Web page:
Spiritually abusive leaders and groups feed on the guilt of their members. They also continually recycle it, and even create it where it did not previously exist.
We are all guilty. None of us is without sin. All of us have at least one or two secrets that we do not want anyone else to know about. Once we become Christians, our awareness of personal guilt is sharpened and deepened. As we progress in Christian maturity, the persistent power of sin becomes more obvious to us. We come to realize what a difficult struggle it is to overcome a sinful habit or tendency, and this causes us to long for freedom from the things that are holding us back.
All of this means that Christians devote a tremendous amount of spiritual energy to dealing with sin and guilt -- by trying to avoid actions which lead to sin and guilt, and by seeking forgiveness and strength from God in the battle against sin and guilt. Spiritual abusers are experts at tapping into this spiritual drive that all Christians have and manipulating it for their own purposes.
What Steven Hassan writes concerning cult members is also a far too accurate portrayal of many people in hundreds, perhaps thousands, of churches and fellowships:
The cult member comes to live within a narrow corridor of fear, guilt, and shame. Problems are always the fault of the member, and are due to his weak faith, his lack of understanding, "bad ancestors," evil spirits, and so forth. He perpetually feels guilty for not meeting standards. ...
[Steven Hassan, Combatting Cult Mind Control, p. 82.]
Most of us relate to guilt primarily as a feeling -- a very unpleasant feeling. Webster's second definition for guilt is: "a painful feeling of self-reproach resulting from a belief that one has done something wrong or immoral" (New World Dictionary, Third College Edition, 1988, p. 600). Of course, plain old objective guilt is "the state of having done a wrong or committed an offense" (ibid.), and that can exist whether or not it produces a painful feeling within us.
We can be objectively guilty and not feel anything, because of spiritual dullness, or what Scripture calls a "seared conscience." And we can also be not guilty, but feel as though we are. This called "false guilt."
Knowing this, the spiritual abuser seeks to inflict the feeling of guilt as often as possible on his followers, regardless of whether they are actually guilty of anything. This is done in a variety of ways:
• The leader accuses members of improper attitudes.
• The leader accuses members of false motives.
• The leader accuses members of sins of omission.
What these three types of accusation have in common is that they are difficult to defend against. How do you prove that you do not harbor ain improper attitude, a false motive, or that you did everything you could have done to avoid a sin of omission? Sometimes it is impossible to prove; usually it is very difficult.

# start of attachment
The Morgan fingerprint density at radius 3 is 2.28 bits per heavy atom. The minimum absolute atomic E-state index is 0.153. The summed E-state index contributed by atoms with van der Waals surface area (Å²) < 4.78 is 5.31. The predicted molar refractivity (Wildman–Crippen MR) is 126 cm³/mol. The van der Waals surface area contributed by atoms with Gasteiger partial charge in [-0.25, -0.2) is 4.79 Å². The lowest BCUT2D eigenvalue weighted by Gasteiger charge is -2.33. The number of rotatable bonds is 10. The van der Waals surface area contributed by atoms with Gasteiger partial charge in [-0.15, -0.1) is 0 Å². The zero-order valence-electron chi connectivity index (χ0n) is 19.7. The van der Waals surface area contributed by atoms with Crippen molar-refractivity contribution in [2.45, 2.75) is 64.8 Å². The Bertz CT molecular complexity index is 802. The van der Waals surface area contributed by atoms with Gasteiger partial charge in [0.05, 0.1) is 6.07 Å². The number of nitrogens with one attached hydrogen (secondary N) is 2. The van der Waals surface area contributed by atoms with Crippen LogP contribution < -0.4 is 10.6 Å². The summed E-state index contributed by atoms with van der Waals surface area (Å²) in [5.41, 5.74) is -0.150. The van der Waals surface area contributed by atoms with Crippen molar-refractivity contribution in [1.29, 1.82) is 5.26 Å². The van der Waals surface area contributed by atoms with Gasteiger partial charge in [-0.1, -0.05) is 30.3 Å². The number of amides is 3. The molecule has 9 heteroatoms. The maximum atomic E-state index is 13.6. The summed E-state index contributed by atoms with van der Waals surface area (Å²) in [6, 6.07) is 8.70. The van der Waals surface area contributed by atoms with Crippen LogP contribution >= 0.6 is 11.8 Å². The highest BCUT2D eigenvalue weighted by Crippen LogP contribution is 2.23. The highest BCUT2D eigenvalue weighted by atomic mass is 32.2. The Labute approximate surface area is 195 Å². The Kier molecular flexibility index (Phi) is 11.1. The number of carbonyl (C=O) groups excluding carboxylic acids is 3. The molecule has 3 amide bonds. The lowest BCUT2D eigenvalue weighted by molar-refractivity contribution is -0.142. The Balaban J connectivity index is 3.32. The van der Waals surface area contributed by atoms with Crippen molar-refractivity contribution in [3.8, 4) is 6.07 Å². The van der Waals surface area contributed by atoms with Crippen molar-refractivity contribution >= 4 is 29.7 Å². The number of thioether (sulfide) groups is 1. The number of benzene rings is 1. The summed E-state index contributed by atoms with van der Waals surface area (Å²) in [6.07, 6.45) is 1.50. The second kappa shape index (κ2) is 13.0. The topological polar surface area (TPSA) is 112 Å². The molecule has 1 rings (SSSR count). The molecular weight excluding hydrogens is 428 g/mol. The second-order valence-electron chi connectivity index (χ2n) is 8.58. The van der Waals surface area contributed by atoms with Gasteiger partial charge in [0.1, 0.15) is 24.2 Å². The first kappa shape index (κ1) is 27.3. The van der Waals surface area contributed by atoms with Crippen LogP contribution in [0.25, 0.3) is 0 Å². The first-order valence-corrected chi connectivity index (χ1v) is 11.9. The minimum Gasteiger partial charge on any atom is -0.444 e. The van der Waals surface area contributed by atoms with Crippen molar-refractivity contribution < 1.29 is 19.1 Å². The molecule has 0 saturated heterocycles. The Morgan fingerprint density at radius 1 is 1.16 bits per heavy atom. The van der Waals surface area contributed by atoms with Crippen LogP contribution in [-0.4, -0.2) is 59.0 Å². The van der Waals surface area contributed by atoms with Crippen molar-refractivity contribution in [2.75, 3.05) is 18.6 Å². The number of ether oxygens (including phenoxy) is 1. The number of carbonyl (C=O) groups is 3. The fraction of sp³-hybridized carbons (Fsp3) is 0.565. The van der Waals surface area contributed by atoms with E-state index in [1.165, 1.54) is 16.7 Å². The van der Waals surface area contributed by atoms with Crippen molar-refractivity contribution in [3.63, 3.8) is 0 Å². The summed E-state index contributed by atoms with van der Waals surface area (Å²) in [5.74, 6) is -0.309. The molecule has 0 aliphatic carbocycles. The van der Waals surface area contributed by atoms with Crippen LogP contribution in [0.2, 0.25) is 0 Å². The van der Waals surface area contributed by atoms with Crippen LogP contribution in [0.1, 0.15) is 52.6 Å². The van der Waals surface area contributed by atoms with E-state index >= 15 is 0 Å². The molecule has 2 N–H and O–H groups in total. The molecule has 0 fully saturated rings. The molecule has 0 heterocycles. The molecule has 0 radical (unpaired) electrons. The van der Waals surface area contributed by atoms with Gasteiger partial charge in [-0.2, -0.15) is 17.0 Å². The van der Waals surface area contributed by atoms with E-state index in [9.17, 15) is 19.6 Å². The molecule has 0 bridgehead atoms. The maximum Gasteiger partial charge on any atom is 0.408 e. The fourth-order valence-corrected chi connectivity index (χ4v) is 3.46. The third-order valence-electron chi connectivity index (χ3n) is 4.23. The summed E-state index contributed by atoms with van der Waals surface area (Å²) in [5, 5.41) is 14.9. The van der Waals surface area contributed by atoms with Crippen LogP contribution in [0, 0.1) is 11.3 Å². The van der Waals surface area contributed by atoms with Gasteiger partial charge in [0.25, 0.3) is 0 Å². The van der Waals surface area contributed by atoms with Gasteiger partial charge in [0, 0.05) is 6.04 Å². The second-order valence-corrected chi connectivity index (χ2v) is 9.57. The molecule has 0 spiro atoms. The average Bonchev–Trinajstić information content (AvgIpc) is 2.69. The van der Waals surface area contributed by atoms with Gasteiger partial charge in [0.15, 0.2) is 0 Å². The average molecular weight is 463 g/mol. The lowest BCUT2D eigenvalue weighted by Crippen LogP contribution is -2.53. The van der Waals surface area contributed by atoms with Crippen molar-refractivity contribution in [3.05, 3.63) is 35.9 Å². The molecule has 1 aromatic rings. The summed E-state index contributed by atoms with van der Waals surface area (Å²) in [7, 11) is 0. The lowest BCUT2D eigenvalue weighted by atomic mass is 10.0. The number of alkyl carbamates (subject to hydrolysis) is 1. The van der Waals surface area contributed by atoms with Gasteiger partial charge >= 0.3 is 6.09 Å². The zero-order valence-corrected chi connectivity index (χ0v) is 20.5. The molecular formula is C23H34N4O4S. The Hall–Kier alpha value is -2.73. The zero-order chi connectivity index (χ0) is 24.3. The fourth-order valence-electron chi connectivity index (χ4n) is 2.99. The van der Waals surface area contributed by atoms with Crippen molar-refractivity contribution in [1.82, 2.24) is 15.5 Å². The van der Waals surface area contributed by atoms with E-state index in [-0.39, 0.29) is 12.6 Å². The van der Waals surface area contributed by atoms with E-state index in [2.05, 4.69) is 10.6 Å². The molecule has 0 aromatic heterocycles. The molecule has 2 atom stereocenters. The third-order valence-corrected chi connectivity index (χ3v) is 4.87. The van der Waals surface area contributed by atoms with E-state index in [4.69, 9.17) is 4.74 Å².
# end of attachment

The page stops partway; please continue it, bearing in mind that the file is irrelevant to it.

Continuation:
In addition, if a spiritual abuser is good at quoting Scripture, he will most likely use Jeremiah 17:9: "The heart is deceitful above all things, and desperately wicked: who can know it?" (KJV) He will try to get you to admit that you cannot even "know" your own heart, and to persuade you that -- given his "spiritual authority," or "spiritual gifts," or "spiritual discernment" (or whatever he calls it) -- he knows your heart better than you do.
In this way, the abuser uses guilt to manipulate you, but not only you, but the people around you who hear the accusation against you as well.
To accuse someone in front of others takes a lot of nerve. Many of us mistake this nerve for something called "guts." While often we can barely tolerate people who "have a lot of nerve," we tend to respect people with "guts." If someone in our midst decides to go out on a limb and accuse another person in our midst of something, a typical reaction on the part of others in the group would be to sit back and see how it plays out.
If the accuser can get the other person to back down, then the accuser often gains the respect of the group. Spiritual abusers are usually good enough at manipulation that the number of times they get others to back down is impressive.
They are also good at teaching their followers to use the same accusatory methods, as one victim testified:
"Community adults would decide what my sin was, [and] then just lay into me … I wasn't allowed to speak to my father when he phoned; they told me it was the Lord's will that I not speak with him. … The way I was making beds looked 'rebellious' to them, so I was assigned to scrub the bathrooms. Each day I'd get yelled at and forced to scrub them again."
[By Hook or By Crook: How Cults Lure Christians, by Harold Bussell. (New York: McCracken Press, 1993), p. 52. Previously published as Unholy Devotion: Why Cults Lure Christians, (Zondervan, 1983).]
This description is remarkably similar to the experiences my wife and I had in our ex-group.
When a so-called Christian leader works to ensure that the atmosphere of his group is constantly riddled with guilt, his purpose is not to help anyone spiritually, but to control people. As Stephen Shoemaker has said: